So, when 1999 came, we were not registered as a political party, so we could not contest, but we believed that Nigeria needed a capable President because we will continue to be a political party, so there was no question of we opting out.  We can have a different strategy, but we decided that of all the candidates contesting, Obasanjo was the least risk Nigerians could take, we did not approach PDP, it has nothing to do with PDP, but we took this decision that we should support Obasanjo's aspiration, because he was the least risk and we did.

In my own case, in the polling station, in front of my house, I acted as an unofficial agent to Obasanjo, using my social status to scare people from rigging him at that polling station. So, we also had the policy that we are not participating in any government that we have not helped to bring about.  But in the case of Obasanjo's government, we helped to bring it about.  By our participation as a party and by also my actions, so we were quite willing to participate in Obasanjo's government, but Obasanjo was afraid to bring us on board because he was warned by our opponents in the north in particular that he should not have anything to do with the PRP, because according to them, PRP in any form was dangerous.  So I related with Obasanjo, and there was never a time, we were offered any appointment and there was never a time I ask him for an appointment but I visited Obasanjo regularly and I had no problem seeing Obasanjo.  All I needed to do was just to speak to his PA and the young man, who apparently is a supporter of the PRP, he did not tell me but from the way he was doing, I know that will make it possible.  Immediately, I speak to him, within an hour, Obasanjo will give me an appointment and I never stayed more than 15 minutes waiting to see Obasanjo in Aso Rock.  So, during one of these visits, we were talking about farming, because both of us are large scale farmers, and he asked me and I told him that farming has now become a national service; you do it because you feel that you have to contribute to the welfare of the country and you have the capacity.  So that is why I want to remain in farming but it is not commercially viable, so we talked about the problems and he asked me what I do for a living and I told him I am a chartered accountant,  I am not in practice because politics makes it difficult for me, but I have a firm of accounting, that I associate with and get commission out of it.  As a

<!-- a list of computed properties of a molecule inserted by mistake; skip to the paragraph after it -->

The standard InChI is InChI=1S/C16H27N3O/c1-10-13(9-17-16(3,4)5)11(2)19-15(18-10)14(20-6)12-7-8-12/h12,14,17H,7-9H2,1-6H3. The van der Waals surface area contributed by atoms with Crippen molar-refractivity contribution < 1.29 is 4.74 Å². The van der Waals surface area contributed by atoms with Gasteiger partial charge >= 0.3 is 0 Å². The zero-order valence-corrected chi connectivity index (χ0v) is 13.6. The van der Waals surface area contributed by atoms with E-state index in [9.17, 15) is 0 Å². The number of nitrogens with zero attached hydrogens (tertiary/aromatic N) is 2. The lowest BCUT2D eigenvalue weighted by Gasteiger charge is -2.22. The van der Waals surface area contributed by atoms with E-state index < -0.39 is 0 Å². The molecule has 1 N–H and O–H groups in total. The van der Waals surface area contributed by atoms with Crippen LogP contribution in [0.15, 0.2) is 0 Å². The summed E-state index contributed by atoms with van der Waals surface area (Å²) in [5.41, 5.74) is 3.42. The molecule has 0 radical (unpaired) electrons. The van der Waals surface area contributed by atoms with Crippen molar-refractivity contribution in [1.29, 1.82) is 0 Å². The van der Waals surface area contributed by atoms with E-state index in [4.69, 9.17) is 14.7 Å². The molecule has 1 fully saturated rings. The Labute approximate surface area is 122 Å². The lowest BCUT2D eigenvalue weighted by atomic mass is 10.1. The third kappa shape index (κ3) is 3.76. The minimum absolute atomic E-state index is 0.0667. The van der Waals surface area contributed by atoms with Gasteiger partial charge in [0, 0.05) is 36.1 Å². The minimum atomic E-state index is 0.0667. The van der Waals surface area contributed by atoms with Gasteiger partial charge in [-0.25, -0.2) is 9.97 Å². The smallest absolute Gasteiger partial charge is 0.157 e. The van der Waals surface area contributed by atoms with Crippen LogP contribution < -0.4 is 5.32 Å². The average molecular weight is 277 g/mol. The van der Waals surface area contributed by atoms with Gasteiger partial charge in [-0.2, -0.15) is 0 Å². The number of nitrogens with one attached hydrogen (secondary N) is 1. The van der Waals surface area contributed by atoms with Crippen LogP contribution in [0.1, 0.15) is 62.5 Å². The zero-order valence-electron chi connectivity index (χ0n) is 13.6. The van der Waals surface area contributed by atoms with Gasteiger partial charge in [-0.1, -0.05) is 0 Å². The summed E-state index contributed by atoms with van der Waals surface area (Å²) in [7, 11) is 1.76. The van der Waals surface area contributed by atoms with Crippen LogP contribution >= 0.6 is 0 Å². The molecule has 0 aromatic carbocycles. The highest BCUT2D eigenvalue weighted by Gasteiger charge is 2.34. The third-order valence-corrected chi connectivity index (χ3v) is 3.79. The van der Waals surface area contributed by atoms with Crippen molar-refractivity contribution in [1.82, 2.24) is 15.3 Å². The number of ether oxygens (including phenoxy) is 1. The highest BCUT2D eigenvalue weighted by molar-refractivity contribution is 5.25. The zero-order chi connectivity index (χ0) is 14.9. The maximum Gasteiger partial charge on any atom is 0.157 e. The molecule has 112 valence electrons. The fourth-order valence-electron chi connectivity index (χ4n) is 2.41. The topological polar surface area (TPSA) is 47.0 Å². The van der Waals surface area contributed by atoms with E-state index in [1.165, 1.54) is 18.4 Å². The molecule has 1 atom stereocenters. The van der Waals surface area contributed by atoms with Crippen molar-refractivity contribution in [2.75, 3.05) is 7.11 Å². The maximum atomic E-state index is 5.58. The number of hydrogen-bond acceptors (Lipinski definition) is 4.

result of that discussion, he asked for the firm and I told him. And when I got back, I told them at the firm that this is what I did, if you get this business as a result of my influence, I will not just want to take commission, I will have to be an active participant.  He gave us the job, and as far as I am concerned, they performed very well, satisfactorily and mind you I did not go beyond certain limits because I am just a commission agent and partner; so, there was a limit to what I could do.  But from what I got, they performed very well and there was no complain.

But after 2003 you were no longer supporting Obasanjo, What happened?

Exactly, two things happened. You know we supported Obasanjo as a party, because he constituted the least risk putting everything into account, his capabilities, his history and so many things, among all those who were contesting with him at that time. I think we had Ekwueme, Rimi, and we did not consider any of them the least risk because of other deciding factors of money politics.

But before Obasanjo's 100 days in office, we saw clearly the possibility of him betraying the nation and if I can remember on the occasion of his 100 days, I made a statement to the effect that he was going to betray and in fact I was about to be arrested, because my comment was published by a magazine printed overseas and brought here in Nigeria for sale, but some people advised him against arresting me, because they have not started arresting people at that time. So, they felt that if they arrest me, people will say now this man is beginning to do what Abacha did.  So they did not arrest me, instead, I was invited to go and see Obasanjo and I could not refuse, because I wanted to brief him, so I was obliged to respect him.

Can you tell us the things that you saw then and what transpired between the two of you during the meeting?